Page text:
The Business Model Innovation Factory (BMIF) is the book we often use to explain and show why innovation does not work. Why this book and what can you learn from it?
First of all, it takes a fundamental approach to innovation, using the business model at its core. The premise of the book is that every business model can and will be “Netflixed”. Blockbuster, HMV, Sony, Kodak have all seen their business model destroyed. All business models are vulnerable. Your business model will be destroyed too.
Tweaking is not enough. Incremental change is not enough. Innovation in the context of your current business model is not enough. You have to go radical.
BMIF gives a few reasons why innovation does not work. Starting with the word “innovation” itself. The word is polluted and means too many things to too may people.
So why doesn’t innovation work?:
The book uses the analogy of builders refurbishing your house. People who have done that and decided to stay in the house with the builders, know it is near impossible. You are camping in the kitchen, the heat does not work, the internet is down, and it is full disruption. The same goes for innovation.
Real innovation needs full and unequivocal support from the senior management team. It needs to be kept independent from line managers. It needs to be a separate business unit (the Amazon Kindle is a shining example of how that can work), reporting directly to the CEO. The unit will need to ignore the current business model, ignore the legacy systems and hang out and collaborate on the edges.
Staffed by external people as well as internal staff who are willing to experiment and learn and operate as a lean start up.
In between this very solid advice the book also investigates the way that just as business life cycles are speeding up, so are career life cycles. During your career, you will need to reinvent yourself regularly.
It’s holiday season in the UK, the time of the year every company dreads, but every employee looks forward to. For business owners it’s a bitter sweet time of the year. I am no exception having just returned from an excellent weekend break to watch the F1 in Budapest.
In between the trips to the race track I did what tourists the world-over do, which is to explore. During one trip with friends we discovered a fantastic bar called Szimpla (http://www.szimpla.hu/). The Szimpla ethos is brilliant. When a building is deemed unfit for purpose, instead of knocking it down they take it over and set up a bar. Szimpla, by my reckoning, is an excellent example of how to turn something old and unloved into a business that is both exciting and profitable.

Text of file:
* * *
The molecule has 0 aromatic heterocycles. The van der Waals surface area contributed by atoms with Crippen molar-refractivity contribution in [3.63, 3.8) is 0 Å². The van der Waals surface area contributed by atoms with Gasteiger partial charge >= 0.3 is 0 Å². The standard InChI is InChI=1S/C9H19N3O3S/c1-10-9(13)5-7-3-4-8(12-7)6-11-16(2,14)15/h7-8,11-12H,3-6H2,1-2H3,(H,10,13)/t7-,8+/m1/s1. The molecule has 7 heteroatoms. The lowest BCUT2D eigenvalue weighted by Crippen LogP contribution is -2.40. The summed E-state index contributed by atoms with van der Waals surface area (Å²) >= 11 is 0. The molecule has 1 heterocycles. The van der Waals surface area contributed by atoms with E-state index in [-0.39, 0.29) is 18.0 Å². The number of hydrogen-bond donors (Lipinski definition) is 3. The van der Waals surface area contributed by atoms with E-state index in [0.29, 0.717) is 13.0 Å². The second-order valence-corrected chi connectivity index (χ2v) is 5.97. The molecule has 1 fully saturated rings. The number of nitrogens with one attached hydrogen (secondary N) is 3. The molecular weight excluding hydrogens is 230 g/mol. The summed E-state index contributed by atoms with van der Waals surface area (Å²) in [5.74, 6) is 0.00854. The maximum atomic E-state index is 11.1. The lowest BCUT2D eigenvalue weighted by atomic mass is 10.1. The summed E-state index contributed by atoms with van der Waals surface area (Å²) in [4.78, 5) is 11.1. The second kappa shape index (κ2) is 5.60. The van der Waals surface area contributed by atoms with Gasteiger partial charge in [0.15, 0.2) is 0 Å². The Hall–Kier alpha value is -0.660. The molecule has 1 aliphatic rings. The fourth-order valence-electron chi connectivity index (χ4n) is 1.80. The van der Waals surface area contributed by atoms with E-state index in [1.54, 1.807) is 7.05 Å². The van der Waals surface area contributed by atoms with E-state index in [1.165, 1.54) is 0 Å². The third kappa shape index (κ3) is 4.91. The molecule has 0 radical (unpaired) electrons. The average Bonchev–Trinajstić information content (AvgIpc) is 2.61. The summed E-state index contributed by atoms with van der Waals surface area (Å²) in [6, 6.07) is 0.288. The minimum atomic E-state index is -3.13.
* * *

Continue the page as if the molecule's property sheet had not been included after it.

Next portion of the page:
In business there can be a huge temptation to simply consider everything that appears past its sell-by-date as completely irrelevant. I know I have done this many times in my career, sometimes to my cost. This is especially important in the tech market, which a colleague of mine often refers to as nothing more than a fashion show!
We can really learn from this. I am a massive advocate for innovation, always looking for the next big thing to invent or focus on. However innovation should be twinned with a focus on reusing and recycling what you already have. Especially in this economic climate, it just makes complete sense.
This year's Small Business Week kicked off with the results of the latest Business Pulse Survey conducted by BT and their associated partners. Over 7,000 small businesses took part and the findings indicate a level of optimism to the tune of 75 per cent expecting to see an end to the recession by the close of 2010. The remaining 35 per cent are even more upbeat and state we will be clear of it at the start of next year.
One of the reasons for such optimism is the availability and vast improvements in technology for business. The bigger technology picture that we can draw from the survey findings detail that 61 per cent said that faster broadband speeds had had a positive impact on their business. 40 per cent said that better websites and ecommerce were benefiting them.
But for me, that isn't the best bit, oh no.
As a keen advocate of social media, it is encouraging to see this relatively recent addition to the marketing toolbox appear in the survey results as something which has registered on the radar of small businesses and is seen to be having a positive effect on their performance.
The stat that vindicates the banging of the social media drum reads as follows: '19 per cent of those questioned for the Business Pulse Survey said that social media, forums, Twitter, Facebook, etc, were having a positive effect.' The significance of this is that the need for such a statistic did not exist 12 months previously. Social media as a means of small business practice is on the up.
Having recently attended the Like Minds conference in Exeter, which examined the return on investment from social media, the support and need for social media business practices to be part of the small business agenda is ever increasing and it will be the innovative small firms which will capitalise on making the most of available technologies and be the wealth creators of the country.